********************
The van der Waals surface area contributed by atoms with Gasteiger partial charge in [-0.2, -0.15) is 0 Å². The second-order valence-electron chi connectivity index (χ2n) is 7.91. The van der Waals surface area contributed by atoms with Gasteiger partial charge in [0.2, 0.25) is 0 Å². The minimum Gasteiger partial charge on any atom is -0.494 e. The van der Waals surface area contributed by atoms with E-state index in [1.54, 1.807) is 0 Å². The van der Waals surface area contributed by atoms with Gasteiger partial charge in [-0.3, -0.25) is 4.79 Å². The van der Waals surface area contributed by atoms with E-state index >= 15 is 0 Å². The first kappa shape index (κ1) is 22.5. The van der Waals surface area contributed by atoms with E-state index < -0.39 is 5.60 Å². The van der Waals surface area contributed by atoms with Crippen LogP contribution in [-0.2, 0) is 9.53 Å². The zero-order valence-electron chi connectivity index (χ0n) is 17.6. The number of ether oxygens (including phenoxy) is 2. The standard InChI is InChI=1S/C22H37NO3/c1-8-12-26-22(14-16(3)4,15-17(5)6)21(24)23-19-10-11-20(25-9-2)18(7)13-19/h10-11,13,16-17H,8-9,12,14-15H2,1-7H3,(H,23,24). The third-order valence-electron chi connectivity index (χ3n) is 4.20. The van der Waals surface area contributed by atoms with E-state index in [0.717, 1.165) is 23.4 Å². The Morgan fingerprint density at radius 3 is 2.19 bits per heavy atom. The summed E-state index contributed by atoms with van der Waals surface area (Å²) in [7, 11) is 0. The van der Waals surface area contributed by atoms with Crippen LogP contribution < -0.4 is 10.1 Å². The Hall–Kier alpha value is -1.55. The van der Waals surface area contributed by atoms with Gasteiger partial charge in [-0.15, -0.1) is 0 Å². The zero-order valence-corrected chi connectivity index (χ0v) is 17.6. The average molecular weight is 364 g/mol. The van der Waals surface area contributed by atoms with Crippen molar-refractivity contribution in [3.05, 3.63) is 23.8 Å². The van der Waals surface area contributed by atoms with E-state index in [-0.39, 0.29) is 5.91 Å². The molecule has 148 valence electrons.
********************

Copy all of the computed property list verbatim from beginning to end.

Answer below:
The van der Waals surface area contributed by atoms with Gasteiger partial charge in [-0.2, -0.15) is 0 Å². The second-order valence-electron chi connectivity index (χ2n) is 7.91. The van der Waals surface area contributed by atoms with Gasteiger partial charge in [0.2, 0.25) is 0 Å². The minimum Gasteiger partial charge on any atom is -0.494 e. The van der Waals surface area contributed by atoms with E-state index in [1.54, 1.807) is 0 Å². The van der Waals surface area contributed by atoms with Gasteiger partial charge in [-0.3, -0.25) is 4.79 Å². The van der Waals surface area contributed by atoms with E-state index >= 15 is 0 Å². The first kappa shape index (κ1) is 22.5. The van der Waals surface area contributed by atoms with E-state index < -0.39 is 5.60 Å². The van der Waals surface area contributed by atoms with Crippen LogP contribution in [-0.2, 0) is 9.53 Å². The zero-order valence-electron chi connectivity index (χ0n) is 17.6. The number of ether oxygens (including phenoxy) is 2. The standard InChI is InChI=1S/C22H37NO3/c1-8-12-26-22(14-16(3)4,15-17(5)6)21(24)23-19-10-11-20(25-9-2)18(7)13-19/h10-11,13,16-17H,8-9,12,14-15H2,1-7H3,(H,23,24). The third-order valence-electron chi connectivity index (χ3n) is 4.20. The van der Waals surface area contributed by atoms with E-state index in [0.717, 1.165) is 23.4 Å². The Morgan fingerprint density at radius 3 is 2.19 bits per heavy atom. The summed E-state index contributed by atoms with van der Waals surface area (Å²) in [7, 11) is 0. The van der Waals surface area contributed by atoms with Crippen LogP contribution < -0.4 is 10.1 Å². The Hall–Kier alpha value is -1.55. The van der Waals surface area contributed by atoms with Gasteiger partial charge in [-0.15, -0.1) is 0 Å². The zero-order valence-corrected chi connectivity index (χ0v) is 17.6. The average molecular weight is 364 g/mol. The van der Waals surface area contributed by atoms with Crippen molar-refractivity contribution in [3.05, 3.63) is 23.8 Å². The van der Waals surface area contributed by atoms with E-state index in [-0.39, 0.29) is 5.91 Å². The molecule has 148 valence electrons.